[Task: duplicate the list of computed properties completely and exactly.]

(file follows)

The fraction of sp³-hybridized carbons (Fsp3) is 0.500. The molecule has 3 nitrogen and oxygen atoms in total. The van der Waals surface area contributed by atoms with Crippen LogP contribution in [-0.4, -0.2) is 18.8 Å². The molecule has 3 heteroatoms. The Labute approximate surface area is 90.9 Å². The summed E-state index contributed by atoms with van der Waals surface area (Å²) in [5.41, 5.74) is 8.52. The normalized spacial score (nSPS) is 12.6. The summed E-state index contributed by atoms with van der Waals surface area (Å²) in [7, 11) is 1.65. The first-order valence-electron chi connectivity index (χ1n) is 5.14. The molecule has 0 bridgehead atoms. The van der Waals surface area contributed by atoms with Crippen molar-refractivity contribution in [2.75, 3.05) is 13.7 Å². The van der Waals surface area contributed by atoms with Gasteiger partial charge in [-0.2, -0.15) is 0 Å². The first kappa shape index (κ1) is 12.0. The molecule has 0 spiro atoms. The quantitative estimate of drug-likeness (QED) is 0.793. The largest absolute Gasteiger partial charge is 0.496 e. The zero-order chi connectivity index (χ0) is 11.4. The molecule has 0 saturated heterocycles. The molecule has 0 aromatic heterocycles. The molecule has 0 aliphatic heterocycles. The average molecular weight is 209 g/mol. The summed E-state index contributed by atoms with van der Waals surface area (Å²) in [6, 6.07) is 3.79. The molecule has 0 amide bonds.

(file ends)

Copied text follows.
The fraction of sp³-hybridized carbons (Fsp3) is 0.500. The molecule has 3 nitrogen and oxygen atoms in total. The van der Waals surface area contributed by atoms with Crippen LogP contribution in [-0.4, -0.2) is 18.8 Å². The molecule has 3 heteroatoms. The Labute approximate surface area is 90.9 Å². The summed E-state index contributed by atoms with van der Waals surface area (Å²) in [5.41, 5.74) is 8.52. The normalized spacial score (nSPS) is 12.6. The summed E-state index contributed by atoms with van der Waals surface area (Å²) in [7, 11) is 1.65. The first-order valence-electron chi connectivity index (χ1n) is 5.14. The molecule has 0 bridgehead atoms. The van der Waals surface area contributed by atoms with Crippen molar-refractivity contribution in [2.75, 3.05) is 13.7 Å². The van der Waals surface area contributed by atoms with Gasteiger partial charge in [-0.2, -0.15) is 0 Å². The first kappa shape index (κ1) is 12.0. The molecule has 0 spiro atoms. The quantitative estimate of drug-likeness (QED) is 0.793. The largest absolute Gasteiger partial charge is 0.496 e. The zero-order chi connectivity index (χ0) is 11.4. The molecule has 0 saturated heterocycles. The molecule has 0 aromatic heterocycles. The molecule has 0 aliphatic heterocycles. The average molecular weight is 209 g/mol. The summed E-state index contributed by atoms with van der Waals surface area (Å²) in [6, 6.07) is 3.79. The molecule has 0 amide bonds.